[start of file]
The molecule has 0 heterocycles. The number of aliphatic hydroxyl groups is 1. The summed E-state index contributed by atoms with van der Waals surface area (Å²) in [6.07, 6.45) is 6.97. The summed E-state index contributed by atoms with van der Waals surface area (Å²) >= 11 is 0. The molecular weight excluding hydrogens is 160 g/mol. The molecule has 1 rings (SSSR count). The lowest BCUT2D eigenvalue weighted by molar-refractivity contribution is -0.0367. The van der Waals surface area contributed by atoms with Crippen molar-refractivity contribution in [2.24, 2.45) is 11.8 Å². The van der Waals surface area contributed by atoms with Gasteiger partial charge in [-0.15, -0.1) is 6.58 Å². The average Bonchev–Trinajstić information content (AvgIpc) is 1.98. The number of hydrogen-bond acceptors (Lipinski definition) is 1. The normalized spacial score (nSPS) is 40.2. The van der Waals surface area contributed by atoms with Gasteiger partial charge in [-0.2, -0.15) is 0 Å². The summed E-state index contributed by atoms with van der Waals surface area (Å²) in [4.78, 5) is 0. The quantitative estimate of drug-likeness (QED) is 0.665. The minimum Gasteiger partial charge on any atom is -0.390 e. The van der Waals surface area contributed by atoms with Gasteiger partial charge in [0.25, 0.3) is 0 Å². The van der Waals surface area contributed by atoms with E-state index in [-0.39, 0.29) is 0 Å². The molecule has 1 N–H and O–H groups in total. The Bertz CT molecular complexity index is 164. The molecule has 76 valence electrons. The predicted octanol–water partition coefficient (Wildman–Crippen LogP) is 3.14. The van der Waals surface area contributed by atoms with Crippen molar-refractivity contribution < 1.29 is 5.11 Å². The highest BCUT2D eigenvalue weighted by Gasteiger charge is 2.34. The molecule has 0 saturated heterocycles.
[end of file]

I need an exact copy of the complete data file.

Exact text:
The molecule has 0 heterocycles. The number of aliphatic hydroxyl groups is 1. The summed E-state index contributed by atoms with van der Waals surface area (Å²) in [6.07, 6.45) is 6.97. The summed E-state index contributed by atoms with van der Waals surface area (Å²) >= 11 is 0. The molecular weight excluding hydrogens is 160 g/mol. The molecule has 1 rings (SSSR count). The lowest BCUT2D eigenvalue weighted by molar-refractivity contribution is -0.0367. The van der Waals surface area contributed by atoms with Crippen molar-refractivity contribution in [2.24, 2.45) is 11.8 Å². The van der Waals surface area contributed by atoms with Gasteiger partial charge in [-0.15, -0.1) is 6.58 Å². The average Bonchev–Trinajstić information content (AvgIpc) is 1.98. The number of hydrogen-bond acceptors (Lipinski definition) is 1. The normalized spacial score (nSPS) is 40.2. The van der Waals surface area contributed by atoms with Gasteiger partial charge in [-0.2, -0.15) is 0 Å². The summed E-state index contributed by atoms with van der Waals surface area (Å²) in [4.78, 5) is 0. The quantitative estimate of drug-likeness (QED) is 0.665. The minimum Gasteiger partial charge on any atom is -0.390 e. The van der Waals surface area contributed by atoms with Gasteiger partial charge in [0.25, 0.3) is 0 Å². The van der Waals surface area contributed by atoms with E-state index in [-0.39, 0.29) is 0 Å². The molecule has 1 N–H and O–H groups in total. The Bertz CT molecular complexity index is 164. The molecule has 76 valence electrons. The predicted octanol–water partition coefficient (Wildman–Crippen LogP) is 3.14. The van der Waals surface area contributed by atoms with Crippen molar-refractivity contribution < 1.29 is 5.11 Å². The highest BCUT2D eigenvalue weighted by Gasteiger charge is 2.34. The molecule has 0 saturated heterocycles.